Memories of 9/11
The Twin Towers had fallen three weeks earlier, but on the ground the raw emotion, despair and destruction were still fresh.
Paul B. Roth, MD, MS, The University of New Mexico’s Chancellor for Health Sciences, was team commander, leading the New Mexico Disaster Medical Assistance Team (NMDMAT) into the rubble of the 9/11 terror attacks on both New York and at the Pentagon.
“No matter how much time passes, I can still picture Ground Zero in vivid detail,” Roth says. “Seventeen years later, I can close my eyes and I am right there again.”
Roth, who founded the NMDMAT team in the 1980s, and 34 doctors, nurses and EMTs treated first responders and workers at the site as they sifted through the rubble of the two massive World Trade Center towers.
The team not only treated cuts and broken bones, but also provided veterinary services for rescue dogs that burned their paws in the smoldering debris. Some of the most common symptoms the team treated were just a glimpse of the future complications.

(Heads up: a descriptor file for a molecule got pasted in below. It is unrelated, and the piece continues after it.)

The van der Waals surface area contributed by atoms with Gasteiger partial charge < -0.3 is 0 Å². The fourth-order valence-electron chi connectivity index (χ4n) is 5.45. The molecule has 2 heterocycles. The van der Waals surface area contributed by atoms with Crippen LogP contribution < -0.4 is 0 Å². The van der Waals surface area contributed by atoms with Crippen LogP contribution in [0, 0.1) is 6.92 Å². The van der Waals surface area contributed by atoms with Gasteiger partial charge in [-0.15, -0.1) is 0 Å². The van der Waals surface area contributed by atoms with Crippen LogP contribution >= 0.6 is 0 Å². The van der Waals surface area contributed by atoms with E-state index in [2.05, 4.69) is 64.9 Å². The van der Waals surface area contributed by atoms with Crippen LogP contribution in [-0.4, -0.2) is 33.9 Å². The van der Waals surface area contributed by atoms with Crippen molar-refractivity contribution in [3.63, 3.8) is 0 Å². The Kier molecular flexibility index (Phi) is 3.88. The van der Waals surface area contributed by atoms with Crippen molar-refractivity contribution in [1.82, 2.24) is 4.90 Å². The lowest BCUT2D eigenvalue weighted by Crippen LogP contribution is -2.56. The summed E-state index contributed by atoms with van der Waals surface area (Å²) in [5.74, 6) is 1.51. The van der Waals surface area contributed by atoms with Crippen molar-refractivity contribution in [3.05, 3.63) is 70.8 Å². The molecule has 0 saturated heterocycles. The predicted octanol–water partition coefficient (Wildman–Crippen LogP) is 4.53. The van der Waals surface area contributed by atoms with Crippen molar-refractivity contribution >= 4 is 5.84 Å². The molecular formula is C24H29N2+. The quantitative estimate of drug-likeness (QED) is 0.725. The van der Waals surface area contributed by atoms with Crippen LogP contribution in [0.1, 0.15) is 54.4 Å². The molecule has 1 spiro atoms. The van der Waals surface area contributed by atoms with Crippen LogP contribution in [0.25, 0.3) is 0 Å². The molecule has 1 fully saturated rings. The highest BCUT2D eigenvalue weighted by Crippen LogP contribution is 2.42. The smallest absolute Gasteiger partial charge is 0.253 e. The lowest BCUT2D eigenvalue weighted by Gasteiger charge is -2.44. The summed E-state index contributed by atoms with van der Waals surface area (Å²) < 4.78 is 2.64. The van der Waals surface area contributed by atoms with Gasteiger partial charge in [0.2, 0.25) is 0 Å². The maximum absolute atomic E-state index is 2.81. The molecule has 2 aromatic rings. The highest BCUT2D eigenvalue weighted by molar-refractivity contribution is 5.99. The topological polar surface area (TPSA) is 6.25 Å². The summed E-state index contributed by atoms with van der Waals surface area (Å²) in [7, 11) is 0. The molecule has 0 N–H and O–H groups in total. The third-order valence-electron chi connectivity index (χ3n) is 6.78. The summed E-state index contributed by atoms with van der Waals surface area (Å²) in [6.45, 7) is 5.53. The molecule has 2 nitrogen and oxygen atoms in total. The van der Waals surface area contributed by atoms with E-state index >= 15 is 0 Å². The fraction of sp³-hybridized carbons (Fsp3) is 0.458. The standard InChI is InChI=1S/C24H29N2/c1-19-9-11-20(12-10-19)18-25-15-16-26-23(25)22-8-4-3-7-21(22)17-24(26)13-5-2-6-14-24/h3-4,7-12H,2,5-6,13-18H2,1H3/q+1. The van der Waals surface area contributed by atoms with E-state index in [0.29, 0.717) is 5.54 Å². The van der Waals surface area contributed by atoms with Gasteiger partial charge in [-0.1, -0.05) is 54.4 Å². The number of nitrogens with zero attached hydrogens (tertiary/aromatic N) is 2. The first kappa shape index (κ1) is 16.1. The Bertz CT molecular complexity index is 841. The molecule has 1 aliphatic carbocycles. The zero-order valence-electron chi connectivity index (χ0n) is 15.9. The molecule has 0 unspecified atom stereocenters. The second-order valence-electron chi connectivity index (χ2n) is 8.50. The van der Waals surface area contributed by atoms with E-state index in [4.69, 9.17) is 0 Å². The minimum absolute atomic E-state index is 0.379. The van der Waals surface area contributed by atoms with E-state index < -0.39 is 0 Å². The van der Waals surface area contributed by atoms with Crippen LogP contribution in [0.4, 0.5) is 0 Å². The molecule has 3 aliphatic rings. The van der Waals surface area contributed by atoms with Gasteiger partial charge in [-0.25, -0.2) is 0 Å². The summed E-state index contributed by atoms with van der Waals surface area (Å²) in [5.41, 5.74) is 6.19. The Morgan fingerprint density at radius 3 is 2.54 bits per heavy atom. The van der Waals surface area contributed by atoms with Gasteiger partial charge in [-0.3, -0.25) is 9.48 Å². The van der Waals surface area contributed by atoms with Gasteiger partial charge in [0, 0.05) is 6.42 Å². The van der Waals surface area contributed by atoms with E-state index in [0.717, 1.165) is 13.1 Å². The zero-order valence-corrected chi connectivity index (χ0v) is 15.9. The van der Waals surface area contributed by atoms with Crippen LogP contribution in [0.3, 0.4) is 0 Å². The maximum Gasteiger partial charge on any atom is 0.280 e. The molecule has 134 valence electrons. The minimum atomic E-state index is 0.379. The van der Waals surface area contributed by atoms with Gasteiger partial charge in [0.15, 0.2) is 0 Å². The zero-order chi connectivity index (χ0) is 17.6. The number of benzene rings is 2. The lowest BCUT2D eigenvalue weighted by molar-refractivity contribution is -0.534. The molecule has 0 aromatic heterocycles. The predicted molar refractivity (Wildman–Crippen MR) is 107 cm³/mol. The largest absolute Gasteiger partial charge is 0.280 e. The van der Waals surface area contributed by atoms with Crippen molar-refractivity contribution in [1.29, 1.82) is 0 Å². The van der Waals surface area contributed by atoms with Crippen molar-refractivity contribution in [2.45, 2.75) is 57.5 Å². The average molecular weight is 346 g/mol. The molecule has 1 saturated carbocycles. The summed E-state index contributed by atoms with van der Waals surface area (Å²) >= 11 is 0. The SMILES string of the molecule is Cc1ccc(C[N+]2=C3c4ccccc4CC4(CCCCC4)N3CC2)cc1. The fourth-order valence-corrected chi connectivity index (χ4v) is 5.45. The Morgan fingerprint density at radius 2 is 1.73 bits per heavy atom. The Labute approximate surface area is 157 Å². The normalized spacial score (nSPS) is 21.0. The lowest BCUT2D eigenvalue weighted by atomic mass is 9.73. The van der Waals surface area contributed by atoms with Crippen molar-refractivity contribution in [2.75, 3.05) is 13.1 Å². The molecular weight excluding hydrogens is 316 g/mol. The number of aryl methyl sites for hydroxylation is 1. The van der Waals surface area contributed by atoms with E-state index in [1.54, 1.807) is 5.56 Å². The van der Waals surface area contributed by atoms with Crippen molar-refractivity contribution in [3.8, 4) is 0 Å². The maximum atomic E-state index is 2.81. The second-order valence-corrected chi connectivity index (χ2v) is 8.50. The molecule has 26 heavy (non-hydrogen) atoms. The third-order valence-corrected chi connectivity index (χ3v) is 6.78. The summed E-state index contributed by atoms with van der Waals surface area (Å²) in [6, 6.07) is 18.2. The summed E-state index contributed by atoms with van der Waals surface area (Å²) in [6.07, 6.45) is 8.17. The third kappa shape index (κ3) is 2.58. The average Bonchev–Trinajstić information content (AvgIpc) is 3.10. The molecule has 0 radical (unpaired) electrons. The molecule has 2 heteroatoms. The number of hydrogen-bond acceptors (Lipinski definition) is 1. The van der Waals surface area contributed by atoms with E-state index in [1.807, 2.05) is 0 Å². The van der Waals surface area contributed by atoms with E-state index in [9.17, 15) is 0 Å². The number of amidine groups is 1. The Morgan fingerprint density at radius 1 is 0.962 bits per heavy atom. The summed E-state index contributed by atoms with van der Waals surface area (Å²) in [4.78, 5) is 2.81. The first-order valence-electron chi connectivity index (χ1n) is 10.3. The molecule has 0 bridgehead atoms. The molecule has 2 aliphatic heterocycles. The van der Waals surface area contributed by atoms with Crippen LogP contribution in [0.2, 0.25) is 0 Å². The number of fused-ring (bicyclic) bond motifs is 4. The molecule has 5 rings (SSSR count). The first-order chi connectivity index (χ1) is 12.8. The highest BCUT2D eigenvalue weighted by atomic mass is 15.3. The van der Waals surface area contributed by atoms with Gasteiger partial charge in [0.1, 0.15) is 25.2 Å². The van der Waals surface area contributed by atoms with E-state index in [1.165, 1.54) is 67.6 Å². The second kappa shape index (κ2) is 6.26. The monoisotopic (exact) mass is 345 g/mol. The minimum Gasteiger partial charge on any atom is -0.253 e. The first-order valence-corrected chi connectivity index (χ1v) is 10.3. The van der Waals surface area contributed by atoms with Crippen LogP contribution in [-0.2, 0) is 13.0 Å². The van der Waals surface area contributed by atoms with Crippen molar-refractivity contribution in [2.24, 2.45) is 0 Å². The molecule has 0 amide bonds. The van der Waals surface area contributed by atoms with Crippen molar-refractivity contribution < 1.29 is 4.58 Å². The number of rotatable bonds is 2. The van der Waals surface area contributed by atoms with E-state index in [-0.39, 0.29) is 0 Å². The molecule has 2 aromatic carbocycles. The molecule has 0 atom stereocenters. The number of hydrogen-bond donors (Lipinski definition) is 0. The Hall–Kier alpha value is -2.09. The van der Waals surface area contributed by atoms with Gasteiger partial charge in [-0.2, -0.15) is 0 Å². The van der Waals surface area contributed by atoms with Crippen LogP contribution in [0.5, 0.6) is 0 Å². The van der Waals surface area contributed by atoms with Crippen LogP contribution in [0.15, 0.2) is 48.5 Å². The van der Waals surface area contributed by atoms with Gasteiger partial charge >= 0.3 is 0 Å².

“We saw several lung irritation conditions,” Roth says. “There was so much dust and debris, it was everywhere and no matter the precautions, people were breathing it in as they worked in the area.”
Thousands of first responders would go on to suffer from health problems directly related to toxins and smoke they inhaled at the site.
“This was a one-day attack, but make no mistake about it, this was a long-lasting attack,” Roth says. “Every year I think about those lives lost, the families they left behind, the workers at Ground Zero and every American whose pride in who we are was renewed out of this tragedy.
“I am still grateful for the 34 faculty members on the NMDMAT team who treated those at Ground Zero and I ask all our faculty, staff and students to take a moment and think about the incredible sacrifice of those in the 9/11 attack.”
To read more about Roth’s experience, check out this article from the Albuquerque Journal.